When it comes to personal bankruptcy, most individuals and couples file
either Chapter 7 or Chapter 13 bankruptcy. The process of filing bankruptcy
involves a lot of paperwork, and debtors are required to provide details
about their personal income and debts.
Like mortgage loan applications, credit card applications, and applications
for immigration and government benefits, there is room for fraud when
people file bankruptcy.
When a debtor takes measures to conceal their assets, or when they file
multiple bankruptcies in different states, or when they try to bribe a
bankruptcy trustee, they commit “bankruptcy fraud.”
Bankruptcy fraud is a type of
white- collar crime, and it comes in these basic forms:
- Concealing assets from the bankruptcy court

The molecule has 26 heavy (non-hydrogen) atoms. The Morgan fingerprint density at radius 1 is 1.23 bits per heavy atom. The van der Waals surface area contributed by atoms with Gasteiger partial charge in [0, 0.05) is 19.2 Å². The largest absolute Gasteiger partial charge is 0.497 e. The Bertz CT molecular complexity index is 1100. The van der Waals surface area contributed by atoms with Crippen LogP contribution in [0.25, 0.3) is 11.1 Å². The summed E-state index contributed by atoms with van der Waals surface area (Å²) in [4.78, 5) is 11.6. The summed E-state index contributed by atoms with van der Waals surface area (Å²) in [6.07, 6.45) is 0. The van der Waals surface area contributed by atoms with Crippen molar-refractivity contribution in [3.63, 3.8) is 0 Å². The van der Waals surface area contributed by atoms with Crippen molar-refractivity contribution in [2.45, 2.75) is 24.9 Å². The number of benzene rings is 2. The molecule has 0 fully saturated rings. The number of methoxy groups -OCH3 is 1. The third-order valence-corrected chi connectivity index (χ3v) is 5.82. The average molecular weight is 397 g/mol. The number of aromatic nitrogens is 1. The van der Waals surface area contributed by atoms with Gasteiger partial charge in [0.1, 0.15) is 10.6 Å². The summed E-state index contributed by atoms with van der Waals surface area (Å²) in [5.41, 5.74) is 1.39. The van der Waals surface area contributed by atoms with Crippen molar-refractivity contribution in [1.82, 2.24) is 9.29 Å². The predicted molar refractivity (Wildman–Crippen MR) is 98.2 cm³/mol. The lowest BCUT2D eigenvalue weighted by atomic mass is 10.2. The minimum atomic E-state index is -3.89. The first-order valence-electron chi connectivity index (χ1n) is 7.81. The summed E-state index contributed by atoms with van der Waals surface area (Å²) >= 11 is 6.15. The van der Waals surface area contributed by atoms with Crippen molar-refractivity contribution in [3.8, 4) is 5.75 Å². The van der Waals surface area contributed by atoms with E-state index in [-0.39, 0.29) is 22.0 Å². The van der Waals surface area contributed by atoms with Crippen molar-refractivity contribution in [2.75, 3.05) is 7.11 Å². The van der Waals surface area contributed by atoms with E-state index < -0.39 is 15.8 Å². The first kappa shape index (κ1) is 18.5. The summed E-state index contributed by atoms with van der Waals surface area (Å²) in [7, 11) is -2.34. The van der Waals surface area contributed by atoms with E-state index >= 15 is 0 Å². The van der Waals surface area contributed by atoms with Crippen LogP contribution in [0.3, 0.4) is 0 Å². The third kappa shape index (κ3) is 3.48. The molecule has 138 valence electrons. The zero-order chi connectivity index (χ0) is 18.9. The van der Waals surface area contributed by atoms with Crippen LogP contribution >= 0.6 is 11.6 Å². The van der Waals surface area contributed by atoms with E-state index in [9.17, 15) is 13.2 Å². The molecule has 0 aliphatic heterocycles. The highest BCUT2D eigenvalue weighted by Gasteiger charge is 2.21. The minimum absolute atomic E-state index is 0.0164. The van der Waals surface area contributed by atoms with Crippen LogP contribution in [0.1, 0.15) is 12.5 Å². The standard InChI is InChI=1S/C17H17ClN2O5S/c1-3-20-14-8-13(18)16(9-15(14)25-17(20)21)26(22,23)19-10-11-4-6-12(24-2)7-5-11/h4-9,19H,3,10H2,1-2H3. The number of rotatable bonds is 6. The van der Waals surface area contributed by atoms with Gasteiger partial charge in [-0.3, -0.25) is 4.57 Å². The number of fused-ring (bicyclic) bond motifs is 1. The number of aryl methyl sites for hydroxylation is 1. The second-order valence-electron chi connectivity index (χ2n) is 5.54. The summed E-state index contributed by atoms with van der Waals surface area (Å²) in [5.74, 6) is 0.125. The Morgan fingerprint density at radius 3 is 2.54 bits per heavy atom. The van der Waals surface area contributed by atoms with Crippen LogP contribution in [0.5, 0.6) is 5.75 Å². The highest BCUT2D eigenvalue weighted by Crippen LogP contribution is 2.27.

- Intentionally filing false forms
- Knowingly filing incomplete forms
- Filing multiple times in different states and providing real or false information
- Trying to bribe a court-appointed bankruptcy trustee
Often, when a debtor commits bankruptcy fraud, he or she will commit one
of the above forms of fraud while committing another type of fraud, such as
mortgage fraud, identity theft, or
Of the different types of bankruptcy fraud, the most common type is “concealment
of assets.” In bankruptcy, creditors can liquidate a debtor’s
assets in order to pay off debts. However, only those assets listed by
the debtor can be liquidated.
So, a fraudster will go to great lengths to conceal assets so they remain
inaccessible by creditors. To conceal one’s assets, a debtor may
transfer them to friends or relatives so they cannot be found by the bankruptcy court.
Bankruptcy Fraud is a Federal Crime
Bankruptcy fraud is a federal crime under
18 U.S. Code § 151 and
18 U.S.C. § 152, and is punishable by up to a $250,000 fine, or up to five years in federal
prison, or both.
Are you accused of committing bankruptcy fraud?
Contact our firm today to meet with a
Plano criminal defense attorney!